Bio: Nadera Shalhoub-Kevorkian is the Lawrence D. Biele Professor of Law at the Faculty of Law-Institute of Criminology and the School of Social Work and Public Welfare at the Hebrew University of Jerusalem. She is a longtime anti-violence, native Palestinian feminist activist and the director of the Gender Studies Program at Mada al-Carmel, the Arab Center for Applied Social Research in Haifa. Her research focuses on law, society and crimes of abuse of power. She studies the crime of femicide and other forms of gendered violence, crimes of abuse of power in settler colonial contexts, surveillance, securitization and social control, and trauma and recovery in militarized and colonized zones. Shalhoub-Kevorkian’s most recent book is entitled: Militarization and Violence Against Women in Conflict Zones in the Middle East: The Palestinian Case Study published by Cambridge University Press, 2010. Her upcoming book is entitled: Security Theology, Surveillance and the Politics of Fear, published by Cambridge University Press. She has published articles in multi-disciplinary fields including British Journal of Criminology, International Review of Victimology, Feminism and Psychology, Middle East Law and Governance, International Journal of Lifelong Education, American Behavioral Scientist Journal,Social Service Review, Violence Against Women, Journal of Feminist Family Therapy: An International Forum, Social Identities, Social Science and Medicine, Signs, Law & Society Review, and more. As a resident of the old city of Jerusalem, Shalhoub-Kevorkian is a prominent local activist. She engages in direct actions and critical dialogue to end the inscription of power over Palestinian children’s lives, spaces of death, and women’s birthing bodies and lives.

Shalhoub-Kevorkian received an M.A. in 1989 and a Ph.D. in 1994 from the Hebrew University of Jerusalem. She has been visiting law professor at UCLA and USC, and is also a lecturer in the Faculty of Social Work. Shalhoub-Kevorkian is a criminologist and specialist in human rights and women’s rights. She consulted with Human Rights Watch on its most recent report on violence against Palestinian women in Israel and with the UNIFEM division of the United Nations.

Tuesday, February 23, 2016

Democracy in an Era of Mass Surveillance
Ben Wizner | Director of the Speech, Privacy & Technology Project
American Civil Liberty Union
Location: UC Davis School of Law, King Hall Rm 1301

Time: 12:00 PM – 1:00 PM

Tuesday, March 1, 2016

Surveillance after Snowden: How Much Has Changed?
Shane Kadidal | Senior Managing Attorney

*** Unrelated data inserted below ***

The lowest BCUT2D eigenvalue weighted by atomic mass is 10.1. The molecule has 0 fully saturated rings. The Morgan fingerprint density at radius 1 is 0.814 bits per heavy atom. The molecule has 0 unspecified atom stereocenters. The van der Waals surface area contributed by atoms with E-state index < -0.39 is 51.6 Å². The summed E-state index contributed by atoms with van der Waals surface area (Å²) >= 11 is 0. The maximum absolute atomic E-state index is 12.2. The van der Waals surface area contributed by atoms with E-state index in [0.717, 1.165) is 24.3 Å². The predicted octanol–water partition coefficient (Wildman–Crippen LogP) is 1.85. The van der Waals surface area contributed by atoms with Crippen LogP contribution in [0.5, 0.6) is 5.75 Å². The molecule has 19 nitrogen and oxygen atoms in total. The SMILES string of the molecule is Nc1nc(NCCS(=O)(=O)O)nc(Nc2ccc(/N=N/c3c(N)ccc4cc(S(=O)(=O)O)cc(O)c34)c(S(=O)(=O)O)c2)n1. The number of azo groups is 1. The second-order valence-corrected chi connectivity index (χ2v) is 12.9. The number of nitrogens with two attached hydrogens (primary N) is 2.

Center for Constitutional Rights
Location: UC Davis School of Law, King Hall Rm 1301
Time: 12:00 PM – 1:00 PM

Tuesday, March 8, 2016

The Benefits and Costs of Information Privacy Federalism
Paul Schwartz | Jefferson E. Peyser Professor of Law
Berkeley Law School
Location: UC Davis School of Law, King Hall Rm 1301
Time: 12:00 PM – 1:00 PM

Wednesday, March 9. 2016

How Anonymous (Narrowly) Evaded the Cyberterrorism Rhetorical Machine
Gabriella Coleman | Wolfe Chair in Scientific and Technological Literacy
McGill University
Location: UC Davis School of Law, King Hall Rm 1301
Time: 12:00 PM – 1:00 PM

Tuesday, March 29, 2016

Great Exploitations: Data Mining, Technological Determinism and the NSA
Matthew L. Jones | James R. Barker Professor of Contemporary Civilization
Columbia University
Location: UC Davis School of Law, King Hall Rm 1301
Time: 12:00 PM – 1:00 PM

Tuesday, April 5, 2016

Angry Eyes: the God-Trick and Geographies of Militarized Vision
Derek Gregory | Peter Wall Distinguished Professor
University of British Columbia in Vancouver
Location: UC Davis School of Law, King Hall Rm 1301
Time: 12:00 PM – 1:00 PM

Tuesday, April 12, 2016

Surveillance in India
Chinmayi Arun | Research Director, Centre for Communication Governance
National Law University, Delhi
Location: UC Davis School of Law, King Hall Rm 1301
Time: 12:00 PM – 1:00 PM

Tuesday, April 19, 2016

American Spies: Modern Surveillance Under U.S. Law
Jennifer Granick | Director of Civil Liberties
Stanford Center for Internet & Society
Location: UC Davis School of Law, King Hall Rm 1301

Time: 12:00 PM – 1:00 PM

Tuesday, April 26, 2016

You Are a Hedge Fund
Kim Stanley Robinson | American Writer, Author of the Mars Trilogy
Location: UC Davis School of Law, King Hall Rm 1301
Time: 12:00 PM – 1:00 PM

All best,

Uyen

Uyen P. Le

Mellon Sawyer Postdoctoral Fellow, Seminar on Surveillance Democracies

University of California, Davis School of Law

SurveillanceDemocracies-Spring2016.pdf